Theodore Dalrymple delivers a Global Warning
It is when you see the English enjoying themselves that you realise the futility of life. Perhaps I should say trying to enjoy themselves: for in the attempt, rarely successful, they turn either glum or public nuisance.
The occasion of these melancholy reflections was a rainy weekend in Torquay, whither I had gone to attend a medical conference. It took place in the English equivalent of a grand hotel: a mixture of pomposity and grubbiness, whose management had managed to find the last waitresses in Eastern Europe trained in the Soviet school of hostelry.
During a break in the proceedings, I took a ride into the centre of the town. It was evident that 1950s gentility was in the death throes of its hopeless struggle against 21st-century vulgarity, the palm court having ceded to the cannabis plant. The taxi-driver, wheezing from the sheer physical effort of sitting at the wheel, pointed out the sites as we drove through the pastel-painted terraced houses.
‘That’s a drug drop,’ he said. ‘Everyone round here takes drugs. This is bedsit land. They come from all over the country to do nothing.’
I said something about it being a shame, that it must have been nice once.
‘They’ve all got several identities,’ he said. ‘So that they get a few cheques each week from the social security.’
Having expressed my pride in being a taxpayer, I asked him the crucial question for any taxi-driver about his job: did he work nights? He reacted as the Transylvanian peasants in Dracula reacted to the approach of dusk. ‘A friend of mine’s just got over his broken leg,’ he said. ‘Broken in three places it was when his passenger stamped on him because he didn’t want to pay the fare.’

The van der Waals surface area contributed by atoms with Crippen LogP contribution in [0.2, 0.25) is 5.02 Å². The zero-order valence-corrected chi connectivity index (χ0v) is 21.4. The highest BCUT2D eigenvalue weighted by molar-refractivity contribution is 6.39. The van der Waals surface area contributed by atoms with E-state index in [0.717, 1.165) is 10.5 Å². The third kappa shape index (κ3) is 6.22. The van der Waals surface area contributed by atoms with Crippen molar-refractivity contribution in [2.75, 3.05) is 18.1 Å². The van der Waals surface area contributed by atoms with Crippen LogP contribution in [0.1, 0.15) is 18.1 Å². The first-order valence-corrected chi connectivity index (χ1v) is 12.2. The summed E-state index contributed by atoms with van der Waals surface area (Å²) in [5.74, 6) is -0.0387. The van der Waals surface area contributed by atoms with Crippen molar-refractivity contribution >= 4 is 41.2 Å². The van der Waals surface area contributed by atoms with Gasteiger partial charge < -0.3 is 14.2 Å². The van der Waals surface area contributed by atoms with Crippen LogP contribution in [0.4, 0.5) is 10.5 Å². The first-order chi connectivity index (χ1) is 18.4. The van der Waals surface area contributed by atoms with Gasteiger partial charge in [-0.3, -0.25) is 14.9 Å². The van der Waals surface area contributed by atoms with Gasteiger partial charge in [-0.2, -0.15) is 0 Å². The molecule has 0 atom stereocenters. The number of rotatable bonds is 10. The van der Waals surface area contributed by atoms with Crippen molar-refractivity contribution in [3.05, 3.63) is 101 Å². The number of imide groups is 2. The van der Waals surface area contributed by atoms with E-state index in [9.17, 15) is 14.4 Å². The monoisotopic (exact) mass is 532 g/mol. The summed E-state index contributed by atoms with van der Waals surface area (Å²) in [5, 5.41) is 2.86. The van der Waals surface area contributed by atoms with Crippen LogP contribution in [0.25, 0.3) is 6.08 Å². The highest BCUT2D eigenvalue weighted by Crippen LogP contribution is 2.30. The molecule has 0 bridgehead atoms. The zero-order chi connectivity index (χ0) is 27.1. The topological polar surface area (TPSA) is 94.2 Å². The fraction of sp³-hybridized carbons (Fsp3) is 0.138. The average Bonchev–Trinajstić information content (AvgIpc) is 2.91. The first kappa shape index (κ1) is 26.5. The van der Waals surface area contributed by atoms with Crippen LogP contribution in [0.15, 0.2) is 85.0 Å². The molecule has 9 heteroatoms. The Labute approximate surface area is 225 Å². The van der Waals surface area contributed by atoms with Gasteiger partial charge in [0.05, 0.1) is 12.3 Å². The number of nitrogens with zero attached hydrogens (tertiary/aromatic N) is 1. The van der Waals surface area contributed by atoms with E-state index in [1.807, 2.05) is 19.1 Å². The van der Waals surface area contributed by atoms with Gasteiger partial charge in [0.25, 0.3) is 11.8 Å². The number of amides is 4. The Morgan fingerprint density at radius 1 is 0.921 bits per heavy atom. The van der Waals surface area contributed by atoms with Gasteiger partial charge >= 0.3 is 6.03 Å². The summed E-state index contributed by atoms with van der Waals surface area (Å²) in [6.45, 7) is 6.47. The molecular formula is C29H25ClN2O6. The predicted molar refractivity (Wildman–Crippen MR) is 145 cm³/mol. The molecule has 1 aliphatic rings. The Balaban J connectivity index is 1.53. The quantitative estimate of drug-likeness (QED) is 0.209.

‘Couldn’t he just have run away?’ I asked. A brief survey of the taxi-drivers of Torquay had convinced me that there were not many athletes among them who would catch up with a lamentably healthy young psychopath.
The driver hadn’t returned to work, even though his leg had healed. Who says that deterrence doesn’t work?
I found the only second-hand bookshop in Torquay. The man at the counter, who was about as healthy as the taxi-driver, and for the same reasons, was discussing the state of the book trade with a customer who had asked for the best price possible on a book marked at £1.50. He spoke with a dyspnoeic rotundity, gasping between phrases.
‘We’re closing down in a month’s time,’ he said. ‘We’re the last of ten shops in Torquay to go. It’s the internet that’s killed the trade.’ That, and the vile distractions of the younger generation.
A man came in who did not look so much unemployed as someone for whom the question of employment had never seriously arisen in the first place.
‘Have you got any books by Evelyn Waugh’s husband?’ he asked.
‘Who’s that?’ asked the man at the counter noncommittally.
‘Alec Waugh,’ said the potential customer.
‘Evelyn Waugh was a man.’
‘Was he? I thought he was a woman.’
‘No, he was a man.’
‘Funny name for a man, Evelyn. I always thought he must be a woman.’
Oh my country, how I love thee!